Red Zone Blue Zone Part 2
Blue Zone as our Life’s Work
The Blue Zone allows us to have conflict, even heated conflict, around ideas, values, mission, and strategy. Red Zone conflict moves us away from team. Blue Zone conflict moves us beyond team – to a common purpose. The Blue Zone begins when a person becomes aware of her own Red Zone and acknowledges that.
Creating the Blue Zone is essentially the life work of everyone who aspires to lead a deeply meaningful life. The first step is of course the most difficult. It requires that we are completely honest with ourselves in identifying our core issues – and by extension honest with those around us. The Blue Zone is the willingness to accept responsibility for all our behavior and the consequences of our behavior. It is the continual refusal to shift responsibility for our actions to anyone or to any institution or to any system.
Awareness of our response sequence helps us to consciously decide about our thoughts, feelings and actions.
Notice our reaction in the conflict.
Identify our core issues being triggered.
Decide on alternative constructive response
We can’t control what happens to us, but we can choose how to respond. Accepting responsibility for our behavior allows us to change the behavior that is inconsistent with our most personal values. And the inverse is also true! Accepting responsibility for our own behavior protects us from accepting responsibility for other’s behavior.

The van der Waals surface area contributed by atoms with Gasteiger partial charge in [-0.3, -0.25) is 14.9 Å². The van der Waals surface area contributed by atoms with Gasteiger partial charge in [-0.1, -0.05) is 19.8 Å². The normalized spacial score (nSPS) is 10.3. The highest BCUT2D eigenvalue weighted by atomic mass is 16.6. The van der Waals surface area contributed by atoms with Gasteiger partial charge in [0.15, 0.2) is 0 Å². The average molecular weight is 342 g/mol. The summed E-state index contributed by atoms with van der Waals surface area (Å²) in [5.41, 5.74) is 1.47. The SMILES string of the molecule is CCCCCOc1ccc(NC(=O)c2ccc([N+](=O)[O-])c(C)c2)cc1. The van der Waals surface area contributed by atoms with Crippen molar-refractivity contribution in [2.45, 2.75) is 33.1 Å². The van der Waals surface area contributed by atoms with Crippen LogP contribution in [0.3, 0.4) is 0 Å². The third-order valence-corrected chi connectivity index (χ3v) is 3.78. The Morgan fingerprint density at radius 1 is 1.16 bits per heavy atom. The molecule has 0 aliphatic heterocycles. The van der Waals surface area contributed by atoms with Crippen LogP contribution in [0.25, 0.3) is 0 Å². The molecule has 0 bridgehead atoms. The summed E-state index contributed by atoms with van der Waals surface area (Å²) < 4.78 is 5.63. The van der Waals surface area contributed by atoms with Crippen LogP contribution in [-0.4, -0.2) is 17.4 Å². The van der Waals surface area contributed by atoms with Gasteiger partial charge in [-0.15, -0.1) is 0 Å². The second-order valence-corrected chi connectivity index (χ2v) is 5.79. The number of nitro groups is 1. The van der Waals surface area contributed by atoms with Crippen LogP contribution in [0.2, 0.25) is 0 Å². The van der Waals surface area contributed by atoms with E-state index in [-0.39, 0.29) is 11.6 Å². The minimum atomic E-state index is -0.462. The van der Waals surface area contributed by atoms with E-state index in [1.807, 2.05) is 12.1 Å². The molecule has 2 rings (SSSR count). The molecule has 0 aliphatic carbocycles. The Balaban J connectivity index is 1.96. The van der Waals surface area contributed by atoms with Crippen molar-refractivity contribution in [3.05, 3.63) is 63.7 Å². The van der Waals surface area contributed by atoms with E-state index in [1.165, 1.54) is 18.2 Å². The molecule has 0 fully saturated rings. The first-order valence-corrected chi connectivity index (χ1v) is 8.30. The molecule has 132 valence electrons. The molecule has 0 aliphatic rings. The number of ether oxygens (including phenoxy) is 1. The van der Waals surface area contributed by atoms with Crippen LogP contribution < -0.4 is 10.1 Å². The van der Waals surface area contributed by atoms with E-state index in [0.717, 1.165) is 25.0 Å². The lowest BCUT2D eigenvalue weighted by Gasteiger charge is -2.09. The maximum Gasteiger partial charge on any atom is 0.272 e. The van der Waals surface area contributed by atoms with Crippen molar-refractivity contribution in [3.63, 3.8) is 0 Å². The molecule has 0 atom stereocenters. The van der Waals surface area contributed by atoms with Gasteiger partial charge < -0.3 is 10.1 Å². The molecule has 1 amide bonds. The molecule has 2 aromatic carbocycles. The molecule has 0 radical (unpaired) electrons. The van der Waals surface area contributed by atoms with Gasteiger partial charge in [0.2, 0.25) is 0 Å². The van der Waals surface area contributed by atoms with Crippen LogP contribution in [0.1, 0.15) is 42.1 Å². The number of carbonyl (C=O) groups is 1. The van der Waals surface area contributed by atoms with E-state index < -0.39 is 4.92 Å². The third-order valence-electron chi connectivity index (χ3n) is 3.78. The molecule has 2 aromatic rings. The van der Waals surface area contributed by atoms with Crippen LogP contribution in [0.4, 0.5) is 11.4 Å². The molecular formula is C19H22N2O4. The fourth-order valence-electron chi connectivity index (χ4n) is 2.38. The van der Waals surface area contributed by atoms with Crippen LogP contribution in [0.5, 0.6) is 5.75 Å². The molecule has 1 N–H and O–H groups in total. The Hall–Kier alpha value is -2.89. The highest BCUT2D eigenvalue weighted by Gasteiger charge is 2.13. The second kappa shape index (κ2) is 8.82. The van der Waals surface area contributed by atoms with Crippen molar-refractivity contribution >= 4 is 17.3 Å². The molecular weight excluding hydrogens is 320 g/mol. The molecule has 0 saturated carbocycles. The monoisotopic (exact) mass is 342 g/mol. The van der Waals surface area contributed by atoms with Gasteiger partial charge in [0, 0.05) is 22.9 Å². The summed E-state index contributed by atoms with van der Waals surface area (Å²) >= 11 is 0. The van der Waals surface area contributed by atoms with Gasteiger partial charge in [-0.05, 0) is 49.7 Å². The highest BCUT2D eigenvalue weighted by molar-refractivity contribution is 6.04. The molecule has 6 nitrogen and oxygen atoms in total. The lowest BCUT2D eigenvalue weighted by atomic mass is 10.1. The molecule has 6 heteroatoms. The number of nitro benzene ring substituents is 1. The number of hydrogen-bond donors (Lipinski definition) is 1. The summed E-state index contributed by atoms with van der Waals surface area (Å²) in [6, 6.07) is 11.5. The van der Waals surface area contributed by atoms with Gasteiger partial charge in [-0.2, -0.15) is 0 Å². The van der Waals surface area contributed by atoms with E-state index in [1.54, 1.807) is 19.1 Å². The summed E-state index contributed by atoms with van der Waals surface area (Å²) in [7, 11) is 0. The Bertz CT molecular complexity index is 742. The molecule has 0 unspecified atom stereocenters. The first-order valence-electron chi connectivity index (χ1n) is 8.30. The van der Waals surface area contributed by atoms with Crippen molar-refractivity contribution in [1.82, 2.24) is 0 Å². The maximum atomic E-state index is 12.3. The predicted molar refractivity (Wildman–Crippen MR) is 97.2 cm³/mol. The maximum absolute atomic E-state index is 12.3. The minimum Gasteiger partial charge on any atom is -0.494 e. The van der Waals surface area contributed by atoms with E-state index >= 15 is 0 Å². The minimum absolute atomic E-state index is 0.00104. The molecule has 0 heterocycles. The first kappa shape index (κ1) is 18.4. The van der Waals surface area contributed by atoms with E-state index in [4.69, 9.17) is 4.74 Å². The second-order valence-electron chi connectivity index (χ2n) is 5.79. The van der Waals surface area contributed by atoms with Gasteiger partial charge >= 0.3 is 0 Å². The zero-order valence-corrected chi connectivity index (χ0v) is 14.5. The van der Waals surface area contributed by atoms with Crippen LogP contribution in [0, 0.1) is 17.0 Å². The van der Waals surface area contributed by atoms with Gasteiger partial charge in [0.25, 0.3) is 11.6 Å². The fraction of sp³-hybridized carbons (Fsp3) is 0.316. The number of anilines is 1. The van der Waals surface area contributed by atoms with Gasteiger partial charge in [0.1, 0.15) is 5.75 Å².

When disagreements arise, the disagreers keep their focus on the mission of the organization and what is ultimately in the best interest of that organization. The exhibited behaviors are:
Listen deeply for what the underlying issue might be
Do not see negative intent in the other person(s) who is disagreeing.
The Red Zone
The Red Zone is where the atmosphere is characterized by a lack of professionalism and emotional heat. We’re not talking about conflict that has no emotion. That’s absurd. But in the Blue Zone the emotion is in the service of the intellect, because the primary source of the conflict is not emerging from my personal story, but from the mission of the organization. In the Red Zone, the conflict now revolves around me, my story, my neediness, my personal issues. The Red Zone emerges from the emotional centers within the brain.
As I sink into the Red Zone, my personal story begins to emerge. That story has a central theme or premise that is central to that story: Will I survive? Am I acceptable? Am I competent? Am I in control? As a person begins to sink into her Red Zone, it is usually the same core theme that emerges. Consequently, you will hear out of the mouth of a person the same general theme over and over again. You’re trying to control me! (control) Don’t you think I can do this? (competence). This Red Zone theme can color every interaction unless a person becomes aware of this and is able to manage it appropriately.
In the Red Zone the focus becomes personal. Even though we might verbally be still disagreeing about an issue involving the organization, the real energy is coming from a personal place. The main focus is not furthering the mission of the organization, but self-protection. Behaviors in evidence are:
I become easily annoyed
I attack the other personally
I use Alcohol as medication
I avoid people and situations